Darvish scattered five singles and two walks and was able to make pitches when needed or was able to rally after falling behind and turn hitter’s counts into his advantage.

But his slider wasn’t effective early as he used his fastball to register three of his first four strikeouts. A conversation with pitching coach Doug Brocail convinced Darvish to throw the slider in the strike zone because it would still get swings and misses.

Brocail was proven right, and Darvish made the pitch even more efficient by throwing his fastball inside for strikes.

“I had a sharp, good slider and it’s got a big break on it,” Darvish said. “It was just trying to aim it differently than early in the game. Early in the game I was able to throw sinkers in, and they were swing at those pitches. That opened up that outside.”

The Rangers packed their belongings afterward and headed to Seattle for a three-game weekend series at always-chilly Safeco Field. They did so with their starting rotation and lineup rolling.

No start, though, has been as good as Darvish’s third of the season.

That’s how good Darvish can be.

Texas

122

003

000

8

11

0

Los Angeles

000

000

003

3

7

3

Texas AB

R

H

BI

BB

SO

Avg.

Gomez cf

5

1

1

1

0

1

.139

Choo dh

5

1

2

1

0

1

.258

Mazara rf

5

1

1

2

0

2

.368

Napoli 1b

4

0

0

0

0

1

.171

Rua 1b

0

0

0

0

0

0

.154

Odor 2b

5

0

1

0

0

0

.250

Andrus ss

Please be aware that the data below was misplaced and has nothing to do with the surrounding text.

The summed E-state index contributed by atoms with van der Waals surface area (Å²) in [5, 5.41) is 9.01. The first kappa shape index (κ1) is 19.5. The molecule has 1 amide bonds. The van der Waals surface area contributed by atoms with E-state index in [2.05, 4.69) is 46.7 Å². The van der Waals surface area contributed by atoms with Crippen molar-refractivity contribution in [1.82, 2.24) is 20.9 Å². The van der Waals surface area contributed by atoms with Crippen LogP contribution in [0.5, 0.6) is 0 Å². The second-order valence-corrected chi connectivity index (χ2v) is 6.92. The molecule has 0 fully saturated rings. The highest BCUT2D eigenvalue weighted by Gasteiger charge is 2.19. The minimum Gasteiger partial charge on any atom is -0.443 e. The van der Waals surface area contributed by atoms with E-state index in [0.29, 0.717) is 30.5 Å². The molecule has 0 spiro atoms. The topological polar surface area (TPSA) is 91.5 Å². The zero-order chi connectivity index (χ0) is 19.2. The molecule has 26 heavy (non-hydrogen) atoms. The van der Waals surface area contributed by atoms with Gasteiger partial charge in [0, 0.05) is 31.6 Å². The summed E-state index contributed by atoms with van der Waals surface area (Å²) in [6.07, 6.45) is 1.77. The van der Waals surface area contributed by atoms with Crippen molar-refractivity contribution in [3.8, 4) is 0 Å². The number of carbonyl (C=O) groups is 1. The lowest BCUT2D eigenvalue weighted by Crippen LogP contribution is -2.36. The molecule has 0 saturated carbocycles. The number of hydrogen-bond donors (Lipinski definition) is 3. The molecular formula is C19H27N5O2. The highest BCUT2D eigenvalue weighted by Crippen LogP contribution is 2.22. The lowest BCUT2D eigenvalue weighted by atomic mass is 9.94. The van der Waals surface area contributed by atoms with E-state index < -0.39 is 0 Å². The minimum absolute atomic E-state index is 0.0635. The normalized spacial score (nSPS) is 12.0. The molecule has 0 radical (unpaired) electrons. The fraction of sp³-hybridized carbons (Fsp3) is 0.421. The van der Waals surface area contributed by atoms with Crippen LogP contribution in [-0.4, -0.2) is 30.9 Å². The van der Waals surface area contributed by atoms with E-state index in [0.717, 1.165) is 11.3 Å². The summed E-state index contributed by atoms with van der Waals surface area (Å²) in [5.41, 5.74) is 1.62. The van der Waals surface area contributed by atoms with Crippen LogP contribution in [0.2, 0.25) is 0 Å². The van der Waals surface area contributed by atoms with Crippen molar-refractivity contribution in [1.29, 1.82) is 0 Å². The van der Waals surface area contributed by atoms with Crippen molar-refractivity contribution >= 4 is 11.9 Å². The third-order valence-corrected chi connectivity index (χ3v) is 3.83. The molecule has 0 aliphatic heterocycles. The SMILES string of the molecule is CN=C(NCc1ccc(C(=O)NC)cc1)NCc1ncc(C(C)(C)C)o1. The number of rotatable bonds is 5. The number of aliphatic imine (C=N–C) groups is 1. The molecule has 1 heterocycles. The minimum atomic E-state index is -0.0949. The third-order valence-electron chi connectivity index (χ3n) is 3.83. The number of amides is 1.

4

2

2

0

0

0

.353

Gallo 3b

3

1

1

0

1

1

.207

Chirinos c

4

2

2

3

0

0

.400

Profar lf

2

0

1

1

2

1

.143

Totals 37

8

11

8

3

7

 

Los Angeles AB

R

H

BI

BB

SO

Avg.

Escobar 3b

4

0

0

0

0

2

.366

Calhoun rf

3

0

1

0

0

2

.316

Revere cf

1

0

0

0

0

0

.214

Trout cf

2

0

2

0

1

0

.333

Cron 1b

1

0

0

0

0

0

.304

Pujols dh

4

1

1

0

0

1

.200

Simmons ss

3

0

1

0

0

0

.343

Pennington ss

0

0

0

0

1

0

.333

Maybin lf-rf

3

1

0

0

1

1

.231

Marte 1b-lf

4

0

0

0

0

2

.250

Espinosa 2b

4

1

2

3

0

1

.229

Perez c

4

0

0

0

0

2

.100

Totals 33

3

7

3

3

11

 

E—Simmons (2), Maybin (1), Perez (2). LOB—Texas 6, Los Angeles 6. 2B—Andrus (4), Chirinos (1). HR—Gomez (3), off Nolasco; Mazara (3), off Nolasco; Espinosa (3), off Hauschild. RBIs—Gomez (4), Choo (2), Mazara 2 (11), Chirinos 3 (6), Profar (2), Espinosa 3 (12). SB—Andrus (1), Gallo (2), Trout (1), Maybin (1). CS—Andrus (1). Runners left in scoring position—Texas 2 (Gomez, Napoli); Los Angeles 5 (Calhoun, Pujols, Simmons 2, Perez). RISP—Texas 4 for 11; Los Angeles 1 for 10. Runners moved up—Pujols, Escobar. GIDP—Choo, Maybin. DP—Texas 1 (Odor, Andrus, Napoli); Los Angeles 1 (Espinosa, Pennington, Cron).

Texas

IP

H

R

ER

BB

SO

NP

ERA

Darvish W, 1-1

7

5

0

0

2

10

103

2.33

Hauschild

2

2

3

3

1

1

33

12.00

Los Angeles

IP

H

R

ER

BB

SO

NP

ERA

Nolasco L, 0-2

5

8

5

5

0

7

97

5.40

Wright

4

3

3

3

3

0

65

6.75

WP—Darvish, Nolasco, Wright. Umpires—Home, Paul Emmel; First, Brian O’Nora; Second, Scott Barry; Third, Stu Scheurwater. T—3:14. A—30,255 (43,250).